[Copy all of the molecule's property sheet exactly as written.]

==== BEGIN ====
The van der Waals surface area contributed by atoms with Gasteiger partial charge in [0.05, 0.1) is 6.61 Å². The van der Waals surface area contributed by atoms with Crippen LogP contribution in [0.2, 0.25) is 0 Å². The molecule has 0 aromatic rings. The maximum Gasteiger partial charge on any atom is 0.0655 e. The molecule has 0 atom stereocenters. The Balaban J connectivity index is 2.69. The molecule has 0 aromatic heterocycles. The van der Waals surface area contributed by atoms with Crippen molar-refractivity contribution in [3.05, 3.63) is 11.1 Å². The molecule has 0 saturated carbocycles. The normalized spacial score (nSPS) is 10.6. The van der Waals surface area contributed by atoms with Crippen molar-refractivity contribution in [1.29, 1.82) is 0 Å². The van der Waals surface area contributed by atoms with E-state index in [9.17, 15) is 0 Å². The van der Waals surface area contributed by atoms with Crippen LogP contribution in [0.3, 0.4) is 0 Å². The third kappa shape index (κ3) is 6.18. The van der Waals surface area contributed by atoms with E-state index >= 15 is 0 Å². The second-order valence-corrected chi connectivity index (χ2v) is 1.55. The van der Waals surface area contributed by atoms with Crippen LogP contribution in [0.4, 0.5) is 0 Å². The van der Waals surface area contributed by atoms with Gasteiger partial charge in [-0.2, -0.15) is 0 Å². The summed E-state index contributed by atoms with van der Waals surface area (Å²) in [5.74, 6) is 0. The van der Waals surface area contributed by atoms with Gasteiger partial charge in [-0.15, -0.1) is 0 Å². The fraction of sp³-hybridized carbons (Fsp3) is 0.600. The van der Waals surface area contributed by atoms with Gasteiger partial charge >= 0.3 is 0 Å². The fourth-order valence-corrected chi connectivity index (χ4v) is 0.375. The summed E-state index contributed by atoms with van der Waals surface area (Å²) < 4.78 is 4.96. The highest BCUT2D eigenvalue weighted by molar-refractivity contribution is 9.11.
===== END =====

The van der Waals surface area contributed by atoms with Gasteiger partial charge in [0.05, 0.1) is 6.61 Å². The van der Waals surface area contributed by atoms with Crippen LogP contribution in [0.2, 0.25) is 0 Å². The molecule has 0 aromatic rings. The maximum Gasteiger partial charge on any atom is 0.0655 e. The molecule has 0 atom stereocenters. The Balaban J connectivity index is 2.69. The molecule has 0 aromatic heterocycles. The van der Waals surface area contributed by atoms with Crippen molar-refractivity contribution in [3.05, 3.63) is 11.1 Å². The molecule has 0 saturated carbocycles. The normalized spacial score (nSPS) is 10.6. The van der Waals surface area contributed by atoms with Crippen molar-refractivity contribution in [1.29, 1.82) is 0 Å². The van der Waals surface area contributed by atoms with E-state index in [9.17, 15) is 0 Å². The van der Waals surface area contributed by atoms with Crippen LogP contribution in [0.3, 0.4) is 0 Å². The third kappa shape index (κ3) is 6.18. The van der Waals surface area contributed by atoms with E-state index >= 15 is 0 Å². The second-order valence-corrected chi connectivity index (χ2v) is 1.55. The van der Waals surface area contributed by atoms with Crippen LogP contribution in [0.4, 0.5) is 0 Å². The van der Waals surface area contributed by atoms with Gasteiger partial charge in [-0.2, -0.15) is 0 Å². The summed E-state index contributed by atoms with van der Waals surface area (Å²) in [5.74, 6) is 0. The van der Waals surface area contributed by atoms with Gasteiger partial charge in [-0.15, -0.1) is 0 Å². The fraction of sp³-hybridized carbons (Fsp3) is 0.600. The van der Waals surface area contributed by atoms with Gasteiger partial charge >= 0.3 is 0 Å². The fourth-order valence-corrected chi connectivity index (χ4v) is 0.375. The summed E-state index contributed by atoms with van der Waals surface area (Å²) < 4.78 is 4.96. The highest BCUT2D eigenvalue weighted by molar-refractivity contribution is 9.11.